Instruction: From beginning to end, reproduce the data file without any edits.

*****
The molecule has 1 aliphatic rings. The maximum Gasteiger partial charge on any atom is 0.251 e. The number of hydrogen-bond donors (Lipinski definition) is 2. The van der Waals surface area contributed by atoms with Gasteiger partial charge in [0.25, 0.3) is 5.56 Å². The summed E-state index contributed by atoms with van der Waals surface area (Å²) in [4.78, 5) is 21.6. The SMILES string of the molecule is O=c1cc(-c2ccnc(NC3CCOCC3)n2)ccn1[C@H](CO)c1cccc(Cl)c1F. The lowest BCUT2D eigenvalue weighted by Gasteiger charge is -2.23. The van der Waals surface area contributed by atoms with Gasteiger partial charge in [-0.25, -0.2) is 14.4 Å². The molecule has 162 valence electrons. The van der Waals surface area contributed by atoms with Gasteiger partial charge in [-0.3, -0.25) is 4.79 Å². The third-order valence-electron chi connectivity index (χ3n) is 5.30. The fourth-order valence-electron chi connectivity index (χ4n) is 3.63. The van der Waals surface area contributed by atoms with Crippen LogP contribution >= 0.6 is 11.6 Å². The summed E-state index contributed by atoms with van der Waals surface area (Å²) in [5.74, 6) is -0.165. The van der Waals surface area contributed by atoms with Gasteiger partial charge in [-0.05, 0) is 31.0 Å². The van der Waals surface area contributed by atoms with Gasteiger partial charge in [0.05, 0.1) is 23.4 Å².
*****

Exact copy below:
The molecule has 1 aliphatic rings. The maximum Gasteiger partial charge on any atom is 0.251 e. The number of hydrogen-bond donors (Lipinski definition) is 2. The van der Waals surface area contributed by atoms with Gasteiger partial charge in [0.25, 0.3) is 5.56 Å². The summed E-state index contributed by atoms with van der Waals surface area (Å²) in [4.78, 5) is 21.6. The SMILES string of the molecule is O=c1cc(-c2ccnc(NC3CCOCC3)n2)ccn1[C@H](CO)c1cccc(Cl)c1F. The lowest BCUT2D eigenvalue weighted by Gasteiger charge is -2.23. The van der Waals surface area contributed by atoms with Gasteiger partial charge in [-0.25, -0.2) is 14.4 Å². The molecule has 162 valence electrons. The van der Waals surface area contributed by atoms with Gasteiger partial charge in [-0.3, -0.25) is 4.79 Å². The third-order valence-electron chi connectivity index (χ3n) is 5.30. The fourth-order valence-electron chi connectivity index (χ4n) is 3.63. The van der Waals surface area contributed by atoms with Crippen LogP contribution >= 0.6 is 11.6 Å². The summed E-state index contributed by atoms with van der Waals surface area (Å²) in [5.74, 6) is -0.165. The van der Waals surface area contributed by atoms with Gasteiger partial charge in [-0.05, 0) is 31.0 Å². The van der Waals surface area contributed by atoms with Gasteiger partial charge in [0.05, 0.1) is 23.4 Å².